If you wish to immerse yourself in the rural life and culture of Mauritius, a visit to Goodlands is a must. A mere 10 minutes drive from St. Antoine – Private Residence, this village has a variety of local amenities including a bus station, snack shops, typical Mauritian restaurants, cinemas, supermarkets and even a small casino. Goodlands is perfect for excursions with family and friends for a taste of life in a typical small, rural town.
Other fun activities, and places to visit
For chocolate lovers who enjoy indulging their sweet tooth, a visit to the Van Ann Chocolaterie in Calebasses should definitely be on the itinerary. Established by a Belgian expatriate in 1992, and famous for its pralines, Van Ann is a fixture in the chocolate industry of Mauritius. Be warned though, you may find it hard to stop at sampling just a few of their delectable chocolates! But not to worry, to walk off all the chocolate you may have consumed, we suggest a visit to the Sir Seewoosagur Ramgoolam Botanical Garden in Pamplemousses. Filled with indigenous and tropical plant species, Pamplemousses Botanical Garden is a living and breathing monument. Visited by botanists from all over the globe, this park has spectacular flora which includes giant Victoria Amazonica water lilies and numerous species of palm trees. You can also see the Talipot tree there, which blooms only once every fifty to seventy years.
Other places you may consider visiting in the North include:
Domaine de Labourdonnais in Mapou – a magnificent, privately-owned estate, founded in 1774, and set in the midst of beautiful sugar cane fields and fruit orchards. The original Chateau de Labourdonnais has been converted into a museum, and today the Estate includes La Table du Chateau for contemporary fine dining; La Terrasse, a small café; La Corbeille, a delicatessen; as well as a nursery offering a wide variety of fruit trees and decorative plants. Hop aboard the Labourdonnais Express for a 45-minute guided tour of the Estate’s gardens and orchards!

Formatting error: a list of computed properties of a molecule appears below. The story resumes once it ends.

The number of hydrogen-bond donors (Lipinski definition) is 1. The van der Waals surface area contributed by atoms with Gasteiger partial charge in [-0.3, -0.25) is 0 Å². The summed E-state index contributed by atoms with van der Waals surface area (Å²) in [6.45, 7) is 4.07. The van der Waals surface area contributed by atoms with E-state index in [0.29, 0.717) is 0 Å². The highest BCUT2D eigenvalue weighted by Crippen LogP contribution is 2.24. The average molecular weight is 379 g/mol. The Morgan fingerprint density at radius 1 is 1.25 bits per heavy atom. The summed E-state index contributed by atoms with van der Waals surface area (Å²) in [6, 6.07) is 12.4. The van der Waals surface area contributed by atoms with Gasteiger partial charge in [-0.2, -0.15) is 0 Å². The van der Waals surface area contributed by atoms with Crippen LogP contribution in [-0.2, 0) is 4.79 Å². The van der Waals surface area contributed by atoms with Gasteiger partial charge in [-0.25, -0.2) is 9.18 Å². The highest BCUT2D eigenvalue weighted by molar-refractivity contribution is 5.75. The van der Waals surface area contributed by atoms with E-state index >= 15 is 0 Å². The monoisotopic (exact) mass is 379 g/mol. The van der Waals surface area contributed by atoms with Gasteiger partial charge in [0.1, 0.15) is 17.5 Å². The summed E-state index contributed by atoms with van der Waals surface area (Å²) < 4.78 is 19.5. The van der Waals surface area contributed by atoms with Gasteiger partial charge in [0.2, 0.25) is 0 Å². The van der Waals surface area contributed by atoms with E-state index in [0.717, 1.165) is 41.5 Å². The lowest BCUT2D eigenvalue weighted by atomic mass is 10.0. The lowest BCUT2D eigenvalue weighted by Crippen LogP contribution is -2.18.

The Red Roof Chapel in Cap Malheureux – for pure architectural beauty just steps from the sea. Officially named the Notre Dame Auxiliatrice Chapel, this Roman Catholic Church was built in 1938 and is situated at the very northern point of Mauritius, offering breathtaking views of the five northern islets, including Coin de Mire (Gunner’s Quoin). This is where the British colonists first landed before laying claim to the island in 1810, and it is arguably the most photogenic spot on Mauritius due to the way that the bright red roof contrasts with the turquoise waters and deep blue sky that surrounds it.
The Paul & Virginie Monument in Poudre d’Or – for its poignant history. The most famous story in Mauritius folklore, ‘Paul et Virginie’ was inspired by the shipwreck of the St Géran, which came to a watery end just off the north-east coast at Poudre d’Or.
As you can see, there is an abundance of activities and things to see in the North – those mentioned here are just an introduction, and we’re sure you’ll enjoy discovering the many more fun, interesting things to do in the area. Share your experiences with us in the comments section!